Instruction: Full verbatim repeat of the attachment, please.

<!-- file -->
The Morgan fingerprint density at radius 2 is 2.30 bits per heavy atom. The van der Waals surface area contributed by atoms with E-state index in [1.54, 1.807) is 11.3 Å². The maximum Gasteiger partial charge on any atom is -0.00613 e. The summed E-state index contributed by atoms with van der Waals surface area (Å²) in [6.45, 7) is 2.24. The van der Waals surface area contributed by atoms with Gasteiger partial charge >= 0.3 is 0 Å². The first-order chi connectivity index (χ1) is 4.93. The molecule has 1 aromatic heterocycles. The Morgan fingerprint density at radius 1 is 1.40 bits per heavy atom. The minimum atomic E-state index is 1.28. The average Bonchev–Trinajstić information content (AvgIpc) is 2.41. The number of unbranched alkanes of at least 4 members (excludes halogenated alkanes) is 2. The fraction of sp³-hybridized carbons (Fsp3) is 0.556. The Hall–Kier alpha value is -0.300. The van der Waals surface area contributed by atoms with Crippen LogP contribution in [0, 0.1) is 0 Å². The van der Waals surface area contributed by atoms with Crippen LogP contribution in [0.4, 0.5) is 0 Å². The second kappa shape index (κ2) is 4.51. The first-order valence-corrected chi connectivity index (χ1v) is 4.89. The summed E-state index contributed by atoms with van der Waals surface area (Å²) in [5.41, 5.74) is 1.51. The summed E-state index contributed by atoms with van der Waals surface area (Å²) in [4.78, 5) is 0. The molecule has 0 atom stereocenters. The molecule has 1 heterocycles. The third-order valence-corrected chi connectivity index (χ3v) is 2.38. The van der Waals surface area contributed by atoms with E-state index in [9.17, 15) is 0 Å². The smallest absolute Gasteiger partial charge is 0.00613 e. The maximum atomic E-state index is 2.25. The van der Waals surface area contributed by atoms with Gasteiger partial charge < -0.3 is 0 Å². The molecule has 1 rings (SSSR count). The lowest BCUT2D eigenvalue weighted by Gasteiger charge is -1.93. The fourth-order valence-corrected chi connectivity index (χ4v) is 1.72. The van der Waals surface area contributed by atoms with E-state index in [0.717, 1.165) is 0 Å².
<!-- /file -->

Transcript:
The Morgan fingerprint density at radius 2 is 2.30 bits per heavy atom. The van der Waals surface area contributed by atoms with E-state index in [1.54, 1.807) is 11.3 Å². The maximum Gasteiger partial charge on any atom is -0.00613 e. The summed E-state index contributed by atoms with van der Waals surface area (Å²) in [6.45, 7) is 2.24. The van der Waals surface area contributed by atoms with Gasteiger partial charge >= 0.3 is 0 Å². The first-order chi connectivity index (χ1) is 4.93. The molecule has 1 aromatic heterocycles. The Morgan fingerprint density at radius 1 is 1.40 bits per heavy atom. The minimum atomic E-state index is 1.28. The average Bonchev–Trinajstić information content (AvgIpc) is 2.41. The number of unbranched alkanes of at least 4 members (excludes halogenated alkanes) is 2. The fraction of sp³-hybridized carbons (Fsp3) is 0.556. The Hall–Kier alpha value is -0.300. The van der Waals surface area contributed by atoms with Crippen LogP contribution in [0, 0.1) is 0 Å². The van der Waals surface area contributed by atoms with Crippen LogP contribution in [0.4, 0.5) is 0 Å². The second kappa shape index (κ2) is 4.51. The first-order valence-corrected chi connectivity index (χ1v) is 4.89. The summed E-state index contributed by atoms with van der Waals surface area (Å²) in [5.41, 5.74) is 1.51. The summed E-state index contributed by atoms with van der Waals surface area (Å²) in [4.78, 5) is 0. The molecule has 0 atom stereocenters. The molecule has 1 heterocycles. The third-order valence-corrected chi connectivity index (χ3v) is 2.38. The van der Waals surface area contributed by atoms with E-state index in [9.17, 15) is 0 Å². The smallest absolute Gasteiger partial charge is 0.00613 e. The maximum atomic E-state index is 2.25. The van der Waals surface area contributed by atoms with Gasteiger partial charge < -0.3 is 0 Å². The molecule has 1 rings (SSSR count). The lowest BCUT2D eigenvalue weighted by Gasteiger charge is -1.93. The fourth-order valence-corrected chi connectivity index (χ4v) is 1.72. The van der Waals surface area contributed by atoms with E-state index in [0.717, 1.165) is 0 Å².